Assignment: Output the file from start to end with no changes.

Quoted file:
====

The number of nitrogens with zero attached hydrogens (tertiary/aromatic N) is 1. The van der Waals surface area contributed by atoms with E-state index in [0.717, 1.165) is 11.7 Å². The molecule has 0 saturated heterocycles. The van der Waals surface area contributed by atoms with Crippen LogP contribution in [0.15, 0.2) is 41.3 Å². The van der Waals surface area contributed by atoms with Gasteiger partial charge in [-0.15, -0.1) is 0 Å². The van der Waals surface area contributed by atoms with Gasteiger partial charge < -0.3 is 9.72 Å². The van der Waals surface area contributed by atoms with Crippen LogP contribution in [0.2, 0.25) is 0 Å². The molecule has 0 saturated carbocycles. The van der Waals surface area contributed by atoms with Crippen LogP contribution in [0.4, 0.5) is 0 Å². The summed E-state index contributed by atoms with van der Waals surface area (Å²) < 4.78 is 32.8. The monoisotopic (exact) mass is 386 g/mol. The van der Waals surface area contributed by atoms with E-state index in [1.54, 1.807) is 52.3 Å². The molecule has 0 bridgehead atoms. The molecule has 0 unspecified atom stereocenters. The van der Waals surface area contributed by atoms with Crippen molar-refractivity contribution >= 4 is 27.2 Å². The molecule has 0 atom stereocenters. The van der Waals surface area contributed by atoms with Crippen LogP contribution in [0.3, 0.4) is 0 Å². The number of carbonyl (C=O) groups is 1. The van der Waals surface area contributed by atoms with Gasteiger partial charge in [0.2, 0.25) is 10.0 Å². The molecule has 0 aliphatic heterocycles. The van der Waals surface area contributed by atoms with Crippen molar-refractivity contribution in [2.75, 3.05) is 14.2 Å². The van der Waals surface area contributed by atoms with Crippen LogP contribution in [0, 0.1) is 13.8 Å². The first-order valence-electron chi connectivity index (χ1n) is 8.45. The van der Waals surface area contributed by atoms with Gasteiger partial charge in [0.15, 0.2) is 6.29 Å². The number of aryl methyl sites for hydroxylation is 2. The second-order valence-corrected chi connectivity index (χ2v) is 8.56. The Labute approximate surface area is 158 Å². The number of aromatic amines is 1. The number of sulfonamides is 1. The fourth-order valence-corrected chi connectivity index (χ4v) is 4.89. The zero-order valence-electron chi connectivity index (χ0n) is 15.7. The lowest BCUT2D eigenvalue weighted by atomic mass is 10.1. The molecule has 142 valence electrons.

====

The number of nitrogens with zero attached hydrogens (tertiary/aromatic N) is 1. The van der Waals surface area contributed by atoms with E-state index in [0.717, 1.165) is 11.7 Å². The molecule has 0 saturated heterocycles. The van der Waals surface area contributed by atoms with Crippen LogP contribution in [0.15, 0.2) is 41.3 Å². The van der Waals surface area contributed by atoms with Gasteiger partial charge in [-0.15, -0.1) is 0 Å². The van der Waals surface area contributed by atoms with Gasteiger partial charge < -0.3 is 9.72 Å². The van der Waals surface area contributed by atoms with Crippen LogP contribution in [0.2, 0.25) is 0 Å². The molecule has 0 saturated carbocycles. The van der Waals surface area contributed by atoms with Crippen LogP contribution in [0.4, 0.5) is 0 Å². The summed E-state index contributed by atoms with van der Waals surface area (Å²) < 4.78 is 32.8. The monoisotopic (exact) mass is 386 g/mol. The van der Waals surface area contributed by atoms with E-state index in [1.54, 1.807) is 52.3 Å². The molecule has 0 bridgehead atoms. The molecule has 0 unspecified atom stereocenters. The van der Waals surface area contributed by atoms with Crippen molar-refractivity contribution >= 4 is 27.2 Å². The molecule has 0 atom stereocenters. The van der Waals surface area contributed by atoms with Crippen LogP contribution in [0.3, 0.4) is 0 Å². The number of carbonyl (C=O) groups is 1. The van der Waals surface area contributed by atoms with Gasteiger partial charge in [0.2, 0.25) is 10.0 Å². The molecule has 0 aliphatic heterocycles. The van der Waals surface area contributed by atoms with Crippen molar-refractivity contribution in [2.75, 3.05) is 14.2 Å². The van der Waals surface area contributed by atoms with Crippen LogP contribution in [0, 0.1) is 13.8 Å². The first-order valence-electron chi connectivity index (χ1n) is 8.45. The van der Waals surface area contributed by atoms with Gasteiger partial charge in [0.15, 0.2) is 6.29 Å². The number of aryl methyl sites for hydroxylation is 2. The second-order valence-corrected chi connectivity index (χ2v) is 8.56. The Labute approximate surface area is 158 Å². The number of aromatic amines is 1. The number of sulfonamides is 1. The fourth-order valence-corrected chi connectivity index (χ4v) is 4.89. The zero-order valence-electron chi connectivity index (χ0n) is 15.7. The lowest BCUT2D eigenvalue weighted by atomic mass is 10.1. The molecule has 142 valence electrons.